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October 14, 2012

"The Skeptic's Guide to Information Sharing at Sentencing"

The title of this post is the title of this notable new article by ProfessorRyan Scott, which is now available via SSRN. Here is the abstract:

The “information sharing model,” a leading method of structuring judicial discretion at the sentencing stage of criminal cases, has attracted broad support from scholars and judges.  Under this approach, sentencing judges should have access to a robust body of information, including written opinions and statistics, about previous sentences in similar cases.  According to proponents, judges armed with that information can conform their sentences to those of their colleagues or identify principled reasons for distinguishing them, reducing inter-judge disparity and promoting rationality in sentencing law.

This Article takes a skeptical view of the information sharing model, arguing that it suffers from three fundamental weaknesses as an alternative to other structured sentencing reforms. First, there are information collection challenges.  To succeed, the model requires sentencing information that is written, comprehensive, and representative.  Due to acute time constraints, however, courts cannot routinely generate that kind of information.  Second, there are information dissemination challenges.  Sharing sentencing information raises concerns about the privacy of offenders and victims.  Also, the volume and complexity of sentencing decisions create practical difficulties in making relevant information accessible to sentencing judges.  Third, the model’s voluntariness is an important drawback.  The information sharing model rests on the heroic assumption that judges will respond to information about previous sentences by dutifully following the decisions of their colleagues.  That is unrealistic.  Judges just as easily can disregard the information, ignore it, or even move in the opposite direction.

Despite those grounds for skepticism, information sharing can play a valuable role as a supplement to other sentencing reforms.  In particular, information sharing would benefit from a system of sentencing guidelines, whether mandatory or advisory, and from open access to the information on the part of defense counsel and prosecutors.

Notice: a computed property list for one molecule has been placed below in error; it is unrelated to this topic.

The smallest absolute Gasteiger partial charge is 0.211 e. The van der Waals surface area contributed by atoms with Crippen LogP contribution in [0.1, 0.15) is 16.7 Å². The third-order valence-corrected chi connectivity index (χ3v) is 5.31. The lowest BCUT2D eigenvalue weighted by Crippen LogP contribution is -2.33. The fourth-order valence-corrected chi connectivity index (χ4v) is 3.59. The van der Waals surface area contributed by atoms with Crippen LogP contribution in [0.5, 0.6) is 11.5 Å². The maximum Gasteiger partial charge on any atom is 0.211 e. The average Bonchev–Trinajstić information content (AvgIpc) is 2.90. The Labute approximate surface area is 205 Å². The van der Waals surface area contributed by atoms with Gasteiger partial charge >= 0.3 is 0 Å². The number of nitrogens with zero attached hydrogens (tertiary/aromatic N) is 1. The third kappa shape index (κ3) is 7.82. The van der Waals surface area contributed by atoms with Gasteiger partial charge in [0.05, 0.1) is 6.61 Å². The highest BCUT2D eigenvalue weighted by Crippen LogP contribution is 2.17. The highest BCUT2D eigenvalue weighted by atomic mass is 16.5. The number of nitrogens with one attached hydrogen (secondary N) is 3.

October 14, 2012 at 10:13 PM | Permalink

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Comments

We know one thing. The lawyer on the bench owes his job to the criminal, and not to the victim. This internal traitor will always coddle the criminal and care nothing about victims. This lawyer internal traitor cannot even say the V word out loud. This government employee is a lazy, stupid, often a political loser appointed or elected by party hacks. Most judges have failed in legal practice, and are too stupid for it. They are totally biased in favor of more lawyer procedure, and take political contributions from lawyers.

Groups of victims, their families should identify these friends of criminals. Then run them out of town, through physical means. These are fully justified by their tort liability immunity. This immunity is self-dealt and has no legal, logical, or policy justification. These are toxic, careless, heartless lawyers, with full foreseeability of the consequences of their pro-criminal decisions. This foreseeability is in the same category as planetary orbits. There will be 20 million FBI Index felonies this year, and every year for the foreseeable future. Night riders would have full moral and philosophical justification, even in formal logic, to tie these lawyers to a tree outside the court, and to apply 50 lashes. To deter.

The political affiliation, even if extremely conservative, does not matter. Lawyer rent seeking trumps all political affiliation. By their protection and coddling of criminals, these lawyers are the proximate cause of every crime in this country. That is because all criminals are known to the public by age 3. Blacks are 7 times more likely to be victimized. Therefore the work of these lawyers fall heaviest on that population.

Posted by: Supremacy Claus | Oct 15, 2012 1:56:56 AM

We all know that any information about sentencing will always be sparse. The reason is because there'd be so much outrage once everyone finds out how little consideration is given regarding people's lives.

Posted by: Jill Streams | Oct 15, 2012 11:03:01 AM

Illinois law, at least, would seem to stand against this type of information sharing. When reviewing sentences, Illinois appellate courts are forbidden to survey cases with similar facts to see how the sentence under review compares with others. People v. Fern, 189 Ill. 2d 48, 53 (1999).

Posted by: Michael Orenstein | Oct 15, 2012 12:19:01 PM

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